(K. Brent Tomer),
THIRTY years ago, outdoor sculpture in Britain was chiefly classical statuary ornamenting a private landscaped garden (complete with ha-ha) or the odd Henry Moore. Now people are driving hundreds of miles out of their way in search of it. From the exquisite New Art Centre at Roche Court near Salisbury to the biennial selling exhibition at Asthall Manor outside Oxford, sculpture parks are the hot new British summer destination, combining culture with bracing fresh air. The three most important are the Yorkshire Sculpture Park (YSP) near Wakefield, Jupiter Artland near Edinburgh and the Cass Sculpture Foundation in West Sussex. In contrast to YSP, which is publicly funded, Jupiter Artland and Cass are private ventures—but based on very different models.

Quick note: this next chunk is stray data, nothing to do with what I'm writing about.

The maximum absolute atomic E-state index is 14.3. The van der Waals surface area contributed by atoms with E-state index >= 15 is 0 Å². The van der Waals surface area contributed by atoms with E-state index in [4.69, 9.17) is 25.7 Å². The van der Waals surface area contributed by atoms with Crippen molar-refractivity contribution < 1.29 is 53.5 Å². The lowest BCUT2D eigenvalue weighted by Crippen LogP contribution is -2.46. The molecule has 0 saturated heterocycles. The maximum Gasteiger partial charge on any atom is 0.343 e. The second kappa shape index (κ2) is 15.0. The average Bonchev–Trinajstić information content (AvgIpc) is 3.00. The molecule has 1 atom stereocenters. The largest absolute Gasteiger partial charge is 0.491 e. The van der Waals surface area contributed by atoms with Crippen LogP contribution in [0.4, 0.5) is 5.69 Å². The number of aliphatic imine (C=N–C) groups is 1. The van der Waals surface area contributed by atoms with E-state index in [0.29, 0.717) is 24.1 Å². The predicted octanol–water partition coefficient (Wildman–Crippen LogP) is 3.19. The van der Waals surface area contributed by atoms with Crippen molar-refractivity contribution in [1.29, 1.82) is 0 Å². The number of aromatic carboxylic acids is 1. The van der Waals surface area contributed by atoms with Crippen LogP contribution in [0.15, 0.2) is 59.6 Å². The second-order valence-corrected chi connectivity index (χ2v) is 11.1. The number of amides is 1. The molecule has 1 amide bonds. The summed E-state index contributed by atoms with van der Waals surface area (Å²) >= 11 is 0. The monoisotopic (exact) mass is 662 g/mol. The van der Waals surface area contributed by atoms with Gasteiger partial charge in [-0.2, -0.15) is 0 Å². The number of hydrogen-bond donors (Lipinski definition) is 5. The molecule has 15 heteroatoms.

At YSP a massive stainless-steel sculpture of a camel’s pelvis gleams in the sunshine. Clever siting of the piece—part of a solo show of work by Not Vital, a Swiss artist—ensures that the visitor’s eye is drawn not only to the sculpture itself, but also through it to the landscape beyond, an essential element if you are thinking of creating a…Continue reading